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|Resource List: 2007 Timeline: Prosthetic Developments
|This timeline chronicles some of the most landmark developments in prosthetic implants and prosthetic limb technology in 2007.
February: The Dawn of 3D Printed Prosthetics
In February 2007, just as the year was getting started, the first sign of a major breakthrough in prosthetics appeared.
For the longest time the trend has been for prosthetics to be more and more expensive to make ? more and more complex, pricing them out of availability. A technology, which is beginning to revolutionise prosthetic manufacture and other niche industries where mass production is simply not an option, finally showed its face.
PhD student Domenic Eggbeer, at the National Centre for Product Design & Development Research, in the UK, made use of rapid prototyping technology to advance the science of making facial prosthetics, by about forty years, overnight, and at drastically reduced cost.
March: Woman with bionic arm regains sense of touch
In late 2006, Ex-Marine Claudia Mitchell became the first woman to be fitted with a bionic arm. By early 2007, experiments by the teams responsible for the arm, had advanced to the point where further surgery was carried out on this willing guinea-pig, to try and restore some sense of touch to her new arm ? to hook it into her nervous system.
Surgeons re-routed the ends of the motor nerves ? which once controlled her arm?s movement ? into the muscles in her chest and side. And the ends of the sensory nerves, which fed signals responding to heat and touch from her now-amputated arm to her brain, were been transferred to the skin on her chest.
A completely new field of medical study - targeted muscle reinnervation ? has sprung up to deal with the concept of transplanted nerves controlling artificial hardware attached to the human body.
April: Medicine Management via Bodypart
The drug dispenser prosthetic was born in April. The idea, new to drug dispensation, was not to dispense a drug at all. Instead, take a leaf out of drip solutions: Anchor the dispenser to part of the patient, let it become a part of their body and, every time a dose is required, it dispenses straight into the digestive tract, or, even straight into the bloodstream.
A dental prosthesis was developed by the for European Union. The Intellidrug implant then contains all the drug dosage required for a year or more.
The dental prosthesis releases accurate micro-dosages directly into the mucous membranes in the mouth. Saliva enters the reservoir via a membrane, dissolves part of the solid drug and flows through a small duct into the mouth cavity, where it is absorbed by the mucous membranes in the patient's cheeks.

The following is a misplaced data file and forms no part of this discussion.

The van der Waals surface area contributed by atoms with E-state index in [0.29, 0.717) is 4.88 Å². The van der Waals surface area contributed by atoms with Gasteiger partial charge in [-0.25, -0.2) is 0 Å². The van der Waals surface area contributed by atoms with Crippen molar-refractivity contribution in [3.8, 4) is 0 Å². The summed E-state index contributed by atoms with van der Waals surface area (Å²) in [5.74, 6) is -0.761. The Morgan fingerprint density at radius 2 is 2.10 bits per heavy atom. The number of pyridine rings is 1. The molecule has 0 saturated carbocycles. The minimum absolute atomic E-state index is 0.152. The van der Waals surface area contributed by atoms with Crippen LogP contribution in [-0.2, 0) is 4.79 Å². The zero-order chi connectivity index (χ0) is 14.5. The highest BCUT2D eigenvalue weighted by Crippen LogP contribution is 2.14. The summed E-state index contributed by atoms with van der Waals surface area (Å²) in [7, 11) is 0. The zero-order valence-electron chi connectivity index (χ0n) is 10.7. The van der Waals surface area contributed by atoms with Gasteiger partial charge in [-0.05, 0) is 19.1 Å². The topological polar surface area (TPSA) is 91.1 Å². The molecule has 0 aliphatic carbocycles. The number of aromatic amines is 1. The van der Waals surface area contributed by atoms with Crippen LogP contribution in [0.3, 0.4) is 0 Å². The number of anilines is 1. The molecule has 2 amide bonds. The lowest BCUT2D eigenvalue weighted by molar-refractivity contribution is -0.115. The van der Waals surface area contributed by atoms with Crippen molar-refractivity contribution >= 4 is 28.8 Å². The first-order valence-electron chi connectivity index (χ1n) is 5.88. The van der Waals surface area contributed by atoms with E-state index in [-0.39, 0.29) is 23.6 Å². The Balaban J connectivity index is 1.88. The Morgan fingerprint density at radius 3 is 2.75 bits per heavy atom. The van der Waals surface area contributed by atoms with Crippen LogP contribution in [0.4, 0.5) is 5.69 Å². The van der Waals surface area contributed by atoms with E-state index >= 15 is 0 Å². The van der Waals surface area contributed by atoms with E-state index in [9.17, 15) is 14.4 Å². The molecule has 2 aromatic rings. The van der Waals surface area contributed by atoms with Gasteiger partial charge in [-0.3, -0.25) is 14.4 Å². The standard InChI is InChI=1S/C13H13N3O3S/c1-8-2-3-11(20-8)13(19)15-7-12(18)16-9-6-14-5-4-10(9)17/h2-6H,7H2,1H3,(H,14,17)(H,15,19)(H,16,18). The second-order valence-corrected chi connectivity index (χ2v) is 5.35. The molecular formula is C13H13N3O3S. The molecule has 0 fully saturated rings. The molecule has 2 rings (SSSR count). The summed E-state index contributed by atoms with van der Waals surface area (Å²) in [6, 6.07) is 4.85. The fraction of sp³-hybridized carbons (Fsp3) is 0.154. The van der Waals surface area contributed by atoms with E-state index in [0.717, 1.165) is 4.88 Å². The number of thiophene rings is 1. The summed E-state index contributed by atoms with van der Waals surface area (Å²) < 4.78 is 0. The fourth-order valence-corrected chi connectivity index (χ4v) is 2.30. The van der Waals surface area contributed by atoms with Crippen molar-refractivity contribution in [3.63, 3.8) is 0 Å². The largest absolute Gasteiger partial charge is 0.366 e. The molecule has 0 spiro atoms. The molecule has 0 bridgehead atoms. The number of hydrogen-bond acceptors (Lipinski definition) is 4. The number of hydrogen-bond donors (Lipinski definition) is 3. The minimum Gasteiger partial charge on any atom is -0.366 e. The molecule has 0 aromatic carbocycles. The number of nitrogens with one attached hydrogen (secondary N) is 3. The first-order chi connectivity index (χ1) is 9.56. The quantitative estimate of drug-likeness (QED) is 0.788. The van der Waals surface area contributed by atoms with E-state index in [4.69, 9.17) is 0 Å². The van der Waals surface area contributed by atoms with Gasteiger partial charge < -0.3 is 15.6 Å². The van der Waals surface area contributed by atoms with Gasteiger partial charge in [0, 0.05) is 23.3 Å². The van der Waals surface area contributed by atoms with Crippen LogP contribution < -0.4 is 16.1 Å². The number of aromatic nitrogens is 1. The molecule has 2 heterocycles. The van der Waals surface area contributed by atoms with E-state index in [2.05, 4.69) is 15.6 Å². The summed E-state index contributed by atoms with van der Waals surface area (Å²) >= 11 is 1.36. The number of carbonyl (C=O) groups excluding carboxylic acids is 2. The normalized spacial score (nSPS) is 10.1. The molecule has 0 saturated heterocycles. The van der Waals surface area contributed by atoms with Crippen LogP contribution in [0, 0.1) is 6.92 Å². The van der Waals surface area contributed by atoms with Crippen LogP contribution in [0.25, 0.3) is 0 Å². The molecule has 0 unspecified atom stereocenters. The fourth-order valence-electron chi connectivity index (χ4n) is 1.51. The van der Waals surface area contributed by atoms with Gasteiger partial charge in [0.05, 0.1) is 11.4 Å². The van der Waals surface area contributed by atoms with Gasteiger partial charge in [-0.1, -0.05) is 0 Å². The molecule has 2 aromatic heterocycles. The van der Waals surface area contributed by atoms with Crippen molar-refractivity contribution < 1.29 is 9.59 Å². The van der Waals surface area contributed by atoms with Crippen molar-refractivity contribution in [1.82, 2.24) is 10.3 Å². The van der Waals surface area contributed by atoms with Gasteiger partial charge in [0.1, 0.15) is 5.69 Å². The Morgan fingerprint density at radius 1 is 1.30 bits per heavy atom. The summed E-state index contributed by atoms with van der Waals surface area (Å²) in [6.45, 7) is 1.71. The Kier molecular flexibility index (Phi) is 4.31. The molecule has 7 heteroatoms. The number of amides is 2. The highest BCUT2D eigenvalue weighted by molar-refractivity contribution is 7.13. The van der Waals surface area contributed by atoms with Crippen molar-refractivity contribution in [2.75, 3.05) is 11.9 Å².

May: Revolutionizing Prosthetics 2009 Delivers First DARPA Limb Prototype
An international team led by the Johns Hopkins University Applied Physics Laboratory, developed a prototype of the first fully integrated prosthetic arm that can be controlled naturally, including the provision of sensory feedback and allows for eight degrees of freedom. This was a full order of magnitude beyond previous efforts, including the haptic arm of Claudia Mitchell.
June: New Implant Promises Prosthetic Near-Natural Hearing
A new ear implant was first developed this month, which, unlike cochlear implants, does not penetrate the cochlea of the ear, removing existing sound capability, but rather taps straight into the auditory nerve. It converts sounds to electrical signals itself, and pipes them straight to the brain.
July: Infection-Proof Prosthetic Paw
A Belgian German Shepherd dog called Storm, became the first person to be fitted with a prosthetic implant made of technology derived from deer antlers, which fit into the bone and stick through the skin with no risk of infection to the animal.
Last year, Dr Paul Unwin, managing director of Stanmore Implants Worldwide, a medical devices company that worked in collaborated with the scientists, said: "The mobility of tissue is a big factor; you don't want the tissue to rip away from the piece of metal, so you need a structure under the skin that will allow the dermal tissues to attach into the metal.
"The miraculous thing for Storm is that the bone has grown into the metal, and the skin has grown into the metal, so now he has a resilient seal which cannot break down and he cannot get infected through it. That's been the holy grail of amputee research for years." said vet Noel Fitzpatrick of Farnam, Surrey, who performed the surgery. "Because it has been implanted into the radius of the forearm of the dog, it will act as a model for human amputees in the future and provides hope for people without feet or hands."
July: Augmented reality device helps multiple sclerosis patients walk
Researchers from the Technion Institute of Technology in Israel crafted a wearable augmented reality immersion apparatus designed to provide patients suffering from balance disorders with supplemental auditory and visual information to restore normal gait.
A computer system the size of a mobile phone, containing inbuilt gyroscopes and doppler arrays measures body movement, processes it and sends feedback to the user through earphones, and visually through a HUD display, to guide improvement.
The HUD itself, clips onto a standard pair of glasses, for minimal obviousness. The glasses are either prescription or plain glass, it does not matter. The HUD feeds a display into the eye of a virtual, tiled-floor, which is overlaid on the actual floor, faint enough to tell the actual apart in the case of holes, slopes, or stairs, and provides a baseline for movement.
Device Debut: X-Finger
The X-finger debutted in 2007; the first prosthetic for a single finger. Not a prosthetic arm, but simply the individual digits of the hand.
Device Debut: i-Limb
The I-Limb, the first commercially available tactile gripping hand, debutted this year.